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Re: E-M:/ MACKINAC hits Engler's Outdoor Agenda

Enviro-Mich message from JMPaluzzi@aol.com

Hi, Anne...

In today's e-mail posting to enviro-mich, you reference an overview of
Governor Engler's record in the Sierra Club's latest newsletter issue.  One
reference is to his administration's "undermining efforts to secure a natural
heritage license plate, instead seeking to divert funds to undefined
activities in the DEQ."  I have to say I may have inavertently played a role
in "undermining efforts to secure a natural heritage license plate."  You see,
I've been talking up consideration for a special license plate to support
watershed protection efforts to a couple of people over the last six months.  

I was at a Macomb County Blue Ribbon Commission on Lake St. Clair meeting last
August when Secretary of State (and Clinton River Watershed Council Advisory
Board Member) Candace Miller said she would be willing to sponsor a special
license plate to help deal with Lake St. Clair issues.  I slipped her a note,
which said that the State of Ohio has generated alot of income for their Ohio
Lake Erie Program over the years via a special license plate.  I suggested she
contact the Ohio Lake Erie Program director if she was serious about a special
plate in Michigan.  

In October at the Great Lakes Commission's annual meeting, at an evening
reception on Lake Michigan, I worked to make  a chance to bring briefly bring
together Michigan Office of the Great Lakes director Tracy Mehan, Ohio Lake
Erie Program director Jeff Busch (sp?) and State Representative Bill Callahan
to talk about Ohio's experience with special license plates and what types of
programs or initiatives a license plate or a new environmental bond might
support.  I advocated support for watershed-based programs, in both Areas of
Concern and so-called areas of quality, because under a watershed umbrella,
any number of different kinds of local-priority projects could be supported,
from habitat protection to land conservation to enhancing local and statewide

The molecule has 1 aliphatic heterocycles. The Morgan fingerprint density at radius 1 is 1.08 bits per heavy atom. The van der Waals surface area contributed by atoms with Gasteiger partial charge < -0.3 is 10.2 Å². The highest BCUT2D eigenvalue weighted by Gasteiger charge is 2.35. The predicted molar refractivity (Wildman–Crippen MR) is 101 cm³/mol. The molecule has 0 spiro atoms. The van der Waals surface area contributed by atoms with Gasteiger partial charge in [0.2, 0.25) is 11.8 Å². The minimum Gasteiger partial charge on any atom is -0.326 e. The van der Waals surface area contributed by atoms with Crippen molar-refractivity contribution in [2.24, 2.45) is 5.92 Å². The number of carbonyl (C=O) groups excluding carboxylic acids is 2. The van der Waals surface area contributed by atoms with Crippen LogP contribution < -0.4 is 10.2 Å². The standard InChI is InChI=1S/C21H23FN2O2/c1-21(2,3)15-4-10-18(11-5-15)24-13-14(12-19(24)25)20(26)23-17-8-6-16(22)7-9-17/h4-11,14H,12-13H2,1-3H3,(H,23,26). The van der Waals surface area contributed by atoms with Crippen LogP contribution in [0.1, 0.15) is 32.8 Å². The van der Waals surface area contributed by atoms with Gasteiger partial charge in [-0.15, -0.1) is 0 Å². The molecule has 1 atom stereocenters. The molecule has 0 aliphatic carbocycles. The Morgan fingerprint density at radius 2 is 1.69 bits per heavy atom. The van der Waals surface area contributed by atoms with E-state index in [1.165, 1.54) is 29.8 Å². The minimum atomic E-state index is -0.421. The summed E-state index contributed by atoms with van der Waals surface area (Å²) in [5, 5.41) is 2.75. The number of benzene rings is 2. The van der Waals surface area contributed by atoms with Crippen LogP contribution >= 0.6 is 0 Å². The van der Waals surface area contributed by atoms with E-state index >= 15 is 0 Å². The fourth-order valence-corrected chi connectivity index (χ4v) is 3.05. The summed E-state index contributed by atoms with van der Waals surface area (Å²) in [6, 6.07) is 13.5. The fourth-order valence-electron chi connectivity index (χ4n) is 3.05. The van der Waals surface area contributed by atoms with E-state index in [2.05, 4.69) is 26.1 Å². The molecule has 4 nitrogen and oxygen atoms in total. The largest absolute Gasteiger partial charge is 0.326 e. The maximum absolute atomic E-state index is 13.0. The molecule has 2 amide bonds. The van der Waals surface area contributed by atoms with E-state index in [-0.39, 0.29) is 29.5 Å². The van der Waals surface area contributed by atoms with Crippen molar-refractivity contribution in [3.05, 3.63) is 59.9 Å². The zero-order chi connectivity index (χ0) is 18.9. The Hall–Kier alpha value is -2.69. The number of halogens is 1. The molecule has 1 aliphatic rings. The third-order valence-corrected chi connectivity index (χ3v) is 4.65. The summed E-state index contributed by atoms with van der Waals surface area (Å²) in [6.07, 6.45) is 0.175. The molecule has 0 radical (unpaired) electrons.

GIS capability to watershed-protection-oriented master planning and zoning
ordinance updates.  

Then, at a Michigan Environmental Council in-service training in Rochester
Hills, I mentioned these conversations to Dave Dempsey.  He told me something
that I had been unaware of: that there had been alot of sensitive discussion
and negotiation about a special license plate for natural heritage protection
awhile ago.  I didn't and still don't necessarily see a conflict between
natural heritage and watershed protection goals, but then again I've never
been very active in statewide politics. (By the way, Ohio and Indiana both
have more than one special license plate.)  Dave followed up almost
immediately with a call to me, saying the DEQ's legislative liaison was
looking to proposing some special license plate language for the Legislature
to consider.  I'm embarrassed to say I didn't follow up, because of some
significant program demands and organizational changes occuring at my office
at the time.

So... in terms of Governor Engler undermining efforts for a natural heritage
license plate for undefined DEQ activities, if I've had any impact, then he
and his staff were only listening to one of his constituents.  Personally, I'm
hoping we all can come up with a common agenda for protecting our beautiful
state's natural resources.  I'm hoping that special license plates and
environmental bonds and effective regulatory programs and market-based
incentives and just a fundamental stewardship ethic and sense of community can
all play roles in doing so.  And I'm hoping we can do it soon, because (1) the
last remaining naturally spawning brook trout stream in southeast Michigan is
found in my watershed, (2) alot of local people enjoy flyfishing, canoeing and
hiking along the Clinton, which flows through the backyards and parks of
Republicans and Democrats and independents in 40+ communities, and (3) if
projections of urban sprawl do in fact translate to impervious surface and
inadequate on site stormwater management, my entire river basin is going to
get blown out of its banks over the next 20 years (and probably sooner than
that if the construction equipment moving around here is any indication).

I've already offered to Tracy my congratulations and support regarding the
proposed bond.  I'd be happy to support a special license plate that will
generate funds to help us fill a program gap.  Who wants my extra $20 in
license plate fees?

Jeanna M. Paluzzi
Executive Director (Acting)
Clinton River Watershed Council

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